Skip to main content

Thank you for visiting nature.com. You are using a browser version with limited support for CSS. To obtain the best experience, we recommend you use a more up to date browser (or turn off compatibility mode in Internet Explorer). In the meantime, to ensure continued support, we are displaying the site without styles and JavaScript.

A primary care database study of asthma among patients with and without opioid use disorders

Abstract

Substance misuse is associated with poor asthma outcome and death. People with opioid use disorder (OUD) may be at particular risk, however, there have been no case-control studies of asthma care and outcomes in this patient group. A primary care database study of patients with asthma aged 16–65 years was conducted using a matched case-control methodology. The dataset comprised 275,151 adults with asthma, of whom 459 had a clinical code indicating a lifetime history of OUD. Cases with a history of OUD were matched to controls 1:3 by age, gender, smoking status and deprivation index decile. Attendance at annual review (30%) and for immunisation (25%) was poor amongst the overall matched study population (N = 1832). Compared to matched controls, cases were less likely to have attended for asthma review during the previous 12 months (OR = 0.60, 95% CI 0.45–0.80) but had similar immunisation rates. Higher rates of ICS (OR = 1.50, 1.13–1.98) and oral prednisolone use (OR = 1.71, 1.25–2.40) were seen amongst those with a history of OUD and 7.2% had a concurrent diagnosis of COPD (OR = 1.86, 1.12–2.40). We found that people with asthma and a history of OUD have worse outcomes on several commonly measured metrics of asthma care. Further research is required to identify reasons for these findings, the most effective strategies to help this vulnerable group access basic asthma care, and to better understand long-term respiratory outcomes.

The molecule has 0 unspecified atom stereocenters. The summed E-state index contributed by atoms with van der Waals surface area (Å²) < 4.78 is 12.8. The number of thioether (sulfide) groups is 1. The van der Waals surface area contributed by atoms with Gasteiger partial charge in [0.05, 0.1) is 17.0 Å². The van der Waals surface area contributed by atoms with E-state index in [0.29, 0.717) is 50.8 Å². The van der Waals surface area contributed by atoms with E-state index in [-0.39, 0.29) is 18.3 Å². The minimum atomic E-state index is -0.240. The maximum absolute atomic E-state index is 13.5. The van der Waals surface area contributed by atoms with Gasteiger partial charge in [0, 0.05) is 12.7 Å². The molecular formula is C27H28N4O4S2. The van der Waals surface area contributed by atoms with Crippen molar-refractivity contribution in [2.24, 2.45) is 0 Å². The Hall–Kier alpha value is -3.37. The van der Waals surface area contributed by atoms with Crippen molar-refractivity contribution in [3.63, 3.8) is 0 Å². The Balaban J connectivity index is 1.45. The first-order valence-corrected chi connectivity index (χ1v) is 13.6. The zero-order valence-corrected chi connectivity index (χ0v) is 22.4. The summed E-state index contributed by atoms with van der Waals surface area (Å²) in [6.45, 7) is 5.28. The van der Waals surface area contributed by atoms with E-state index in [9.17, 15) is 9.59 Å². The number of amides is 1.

Introduction